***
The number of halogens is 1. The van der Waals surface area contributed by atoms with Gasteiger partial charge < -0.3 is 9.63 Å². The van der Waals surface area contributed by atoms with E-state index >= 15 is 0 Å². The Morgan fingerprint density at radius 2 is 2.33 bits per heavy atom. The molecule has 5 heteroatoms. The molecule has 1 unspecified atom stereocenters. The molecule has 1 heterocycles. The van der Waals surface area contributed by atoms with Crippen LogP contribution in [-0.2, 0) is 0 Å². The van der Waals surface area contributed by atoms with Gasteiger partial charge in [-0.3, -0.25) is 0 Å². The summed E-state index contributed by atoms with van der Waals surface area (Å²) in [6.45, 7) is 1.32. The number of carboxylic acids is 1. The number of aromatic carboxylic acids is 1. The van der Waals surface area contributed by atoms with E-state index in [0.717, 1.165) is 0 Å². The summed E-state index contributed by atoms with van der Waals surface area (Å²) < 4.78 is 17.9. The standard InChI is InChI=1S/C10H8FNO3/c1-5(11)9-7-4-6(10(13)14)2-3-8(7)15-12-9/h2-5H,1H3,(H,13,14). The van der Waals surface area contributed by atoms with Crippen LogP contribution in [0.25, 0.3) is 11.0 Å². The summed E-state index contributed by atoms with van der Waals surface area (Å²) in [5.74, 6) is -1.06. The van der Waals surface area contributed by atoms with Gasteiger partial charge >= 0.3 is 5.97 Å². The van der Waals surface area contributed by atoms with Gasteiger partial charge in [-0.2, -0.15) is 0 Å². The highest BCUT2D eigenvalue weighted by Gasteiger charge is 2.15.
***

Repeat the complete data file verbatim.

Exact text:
The number of halogens is 1. The van der Waals surface area contributed by atoms with Gasteiger partial charge < -0.3 is 9.63 Å². The van der Waals surface area contributed by atoms with E-state index >= 15 is 0 Å². The Morgan fingerprint density at radius 2 is 2.33 bits per heavy atom. The molecule has 5 heteroatoms. The molecule has 1 unspecified atom stereocenters. The molecule has 1 heterocycles. The van der Waals surface area contributed by atoms with Crippen LogP contribution in [-0.2, 0) is 0 Å². The van der Waals surface area contributed by atoms with Gasteiger partial charge in [-0.3, -0.25) is 0 Å². The summed E-state index contributed by atoms with van der Waals surface area (Å²) in [6.45, 7) is 1.32. The number of carboxylic acids is 1. The number of aromatic carboxylic acids is 1. The van der Waals surface area contributed by atoms with E-state index in [0.717, 1.165) is 0 Å². The summed E-state index contributed by atoms with van der Waals surface area (Å²) < 4.78 is 17.9. The standard InChI is InChI=1S/C10H8FNO3/c1-5(11)9-7-4-6(10(13)14)2-3-8(7)15-12-9/h2-5H,1H3,(H,13,14). The van der Waals surface area contributed by atoms with Crippen LogP contribution in [0.25, 0.3) is 11.0 Å². The summed E-state index contributed by atoms with van der Waals surface area (Å²) in [5.74, 6) is -1.06. The van der Waals surface area contributed by atoms with Gasteiger partial charge >= 0.3 is 5.97 Å². The van der Waals surface area contributed by atoms with Gasteiger partial charge in [-0.2, -0.15) is 0 Å². The highest BCUT2D eigenvalue weighted by Gasteiger charge is 2.15.